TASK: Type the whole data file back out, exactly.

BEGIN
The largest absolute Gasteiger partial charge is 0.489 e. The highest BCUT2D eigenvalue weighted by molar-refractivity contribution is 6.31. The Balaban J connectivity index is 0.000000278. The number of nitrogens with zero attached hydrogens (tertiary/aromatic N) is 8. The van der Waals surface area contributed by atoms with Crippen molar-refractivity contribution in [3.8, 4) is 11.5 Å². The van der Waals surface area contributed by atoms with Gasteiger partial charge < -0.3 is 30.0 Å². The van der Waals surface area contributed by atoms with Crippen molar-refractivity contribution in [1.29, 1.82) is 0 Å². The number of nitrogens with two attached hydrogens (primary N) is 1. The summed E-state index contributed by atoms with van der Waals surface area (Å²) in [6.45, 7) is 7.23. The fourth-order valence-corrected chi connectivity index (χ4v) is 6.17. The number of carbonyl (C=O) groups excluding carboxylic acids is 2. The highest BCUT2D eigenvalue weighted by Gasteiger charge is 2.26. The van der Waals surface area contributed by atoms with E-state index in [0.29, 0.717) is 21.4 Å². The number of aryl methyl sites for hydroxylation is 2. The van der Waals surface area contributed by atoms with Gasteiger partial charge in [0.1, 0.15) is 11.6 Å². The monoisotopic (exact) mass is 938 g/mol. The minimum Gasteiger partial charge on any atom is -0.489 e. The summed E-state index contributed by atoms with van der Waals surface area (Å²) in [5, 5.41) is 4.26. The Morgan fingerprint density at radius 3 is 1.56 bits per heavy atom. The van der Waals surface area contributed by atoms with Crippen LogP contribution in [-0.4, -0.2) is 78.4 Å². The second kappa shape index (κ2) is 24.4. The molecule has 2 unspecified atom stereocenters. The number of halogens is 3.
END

The largest absolute Gasteiger partial charge is 0.489 e. The highest BCUT2D eigenvalue weighted by molar-refractivity contribution is 6.31. The Balaban J connectivity index is 0.000000278. The number of nitrogens with zero attached hydrogens (tertiary/aromatic N) is 8. The van der Waals surface area contributed by atoms with Crippen molar-refractivity contribution in [3.8, 4) is 11.5 Å². The van der Waals surface area contributed by atoms with Gasteiger partial charge < -0.3 is 30.0 Å². The van der Waals surface area contributed by atoms with Crippen molar-refractivity contribution in [1.29, 1.82) is 0 Å². The number of nitrogens with two attached hydrogens (primary N) is 1. The summed E-state index contributed by atoms with van der Waals surface area (Å²) in [6.45, 7) is 7.23. The fourth-order valence-corrected chi connectivity index (χ4v) is 6.17. The number of carbonyl (C=O) groups excluding carboxylic acids is 2. The highest BCUT2D eigenvalue weighted by Gasteiger charge is 2.26. The van der Waals surface area contributed by atoms with E-state index in [0.29, 0.717) is 21.4 Å². The number of aryl methyl sites for hydroxylation is 2. The van der Waals surface area contributed by atoms with Gasteiger partial charge in [0.1, 0.15) is 11.6 Å². The monoisotopic (exact) mass is 938 g/mol. The minimum Gasteiger partial charge on any atom is -0.489 e. The summed E-state index contributed by atoms with van der Waals surface area (Å²) in [5, 5.41) is 4.26. The Morgan fingerprint density at radius 3 is 1.56 bits per heavy atom. The van der Waals surface area contributed by atoms with Crippen LogP contribution in [-0.4, -0.2) is 78.4 Å². The second kappa shape index (κ2) is 24.4. The molecule has 2 unspecified atom stereocenters. The number of halogens is 3.